Tesfaye: The work of an artist starts from inside themselves. An artist is not a mechanic. For artists, to do something that is not inside them is very difficult. Artists can be influenced by other artists, by their teachers or what they see on magazines or elsewhere. I don’t think this is a bad thing necessarily.
If the artists that want to work with us tend to have similar ideas and works, we encourage them to take a step back, look at their work and help them understand where their influence comes from. I would say that 95 percent of the artists we have do not copy other works. They try to create from what is inside them.
Capital: For you as an artist, what has Makush meant to you and how has this space helped you with your artistic journey?
Teferi Teshome: During the beginning of the 90s, those of us from art school, after graduation, we would be hired to work in a printing press, there was no such a thing as doing our own paintings and being able to sell it. It was the same for those that were before us as well.
Then Tesfaye opened Makush, and he came to see us and saw our work. I had my own paintings then that I just put in the house, around 20 of them. What he did was that he gave us proof that our work could actually be sold and we could make money off of our passion.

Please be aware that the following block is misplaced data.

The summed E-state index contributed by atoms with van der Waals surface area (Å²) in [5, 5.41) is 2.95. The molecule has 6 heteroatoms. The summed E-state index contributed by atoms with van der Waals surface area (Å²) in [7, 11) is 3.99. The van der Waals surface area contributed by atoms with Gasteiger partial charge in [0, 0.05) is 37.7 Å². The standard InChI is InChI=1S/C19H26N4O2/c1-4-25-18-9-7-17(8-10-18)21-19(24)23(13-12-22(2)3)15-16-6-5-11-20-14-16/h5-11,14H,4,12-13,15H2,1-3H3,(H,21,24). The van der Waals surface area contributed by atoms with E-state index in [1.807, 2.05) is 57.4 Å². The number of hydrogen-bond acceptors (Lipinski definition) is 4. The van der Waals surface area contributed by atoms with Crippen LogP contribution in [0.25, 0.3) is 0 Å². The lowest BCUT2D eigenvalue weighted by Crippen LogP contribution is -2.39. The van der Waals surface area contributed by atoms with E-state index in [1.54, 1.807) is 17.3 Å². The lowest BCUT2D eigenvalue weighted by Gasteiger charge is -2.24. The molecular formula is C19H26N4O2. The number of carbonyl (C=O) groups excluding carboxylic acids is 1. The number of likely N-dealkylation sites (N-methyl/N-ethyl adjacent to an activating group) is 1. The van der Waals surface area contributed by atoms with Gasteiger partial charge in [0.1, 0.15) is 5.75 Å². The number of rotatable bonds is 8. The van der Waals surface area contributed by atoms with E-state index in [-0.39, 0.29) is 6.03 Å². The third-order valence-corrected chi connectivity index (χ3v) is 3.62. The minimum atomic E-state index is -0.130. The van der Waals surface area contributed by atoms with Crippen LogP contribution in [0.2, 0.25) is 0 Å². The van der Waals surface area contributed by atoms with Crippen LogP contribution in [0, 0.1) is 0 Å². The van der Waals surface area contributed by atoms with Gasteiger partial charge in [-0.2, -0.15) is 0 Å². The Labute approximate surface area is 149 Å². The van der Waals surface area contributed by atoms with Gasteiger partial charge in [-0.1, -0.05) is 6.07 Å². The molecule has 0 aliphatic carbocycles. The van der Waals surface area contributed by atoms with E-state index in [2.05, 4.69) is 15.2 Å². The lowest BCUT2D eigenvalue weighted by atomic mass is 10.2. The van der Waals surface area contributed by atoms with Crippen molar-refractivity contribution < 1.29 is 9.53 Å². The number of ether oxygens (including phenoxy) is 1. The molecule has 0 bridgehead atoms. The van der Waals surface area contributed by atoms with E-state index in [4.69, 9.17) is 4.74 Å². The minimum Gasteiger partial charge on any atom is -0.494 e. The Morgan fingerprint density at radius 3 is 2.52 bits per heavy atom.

My work is well known in West Africa. I have been able to concentrate on my work and show my paintings in different parts of the world. I got a lot of opportunities to show case my work in different countries through this gallery.
Capital: What kind of career as an artist would you have had if this gallery was not established here?
Teferi: In the 80’s during the Derg rule, all paintings that were done were related to the revolution. After students graduated from an art school either they went to work at an advertisement agency or the printing press. That is what we were doing as well before the gallery opened, so that would have probably continued. It would have continued and changed along with the political changes within the country.
When asked about what I wanted to be growing up, I always said I wanted to be a painter and at school, whenever the teacher asked if anybody could draw things for the class like the map of Africa, I always did that. So I guess I wouldn’t have been able to pursue this passion of mine in a way that I have been able to if the gallery didn’t open at that point in time.
Tesfaye: They all as jobs then, working on advertisements, drawing and getting paid from 15 birr to maximum to 400 birr. The difference is that, now, doing what they love to do, artists makes around 20,000 birr per month, nobody really makes less than 10,000 birr per months. So in the last 15 years, the artists that have worked with me have been able to do well with their career as well as general lives, they live well.
We have gone to many places with group exhibitions. I have a lot of connections that made it easier to do so. We went to New York many times as well as Washington DC, Atlanta and we have also gone to Europe in places such as France and Sweden.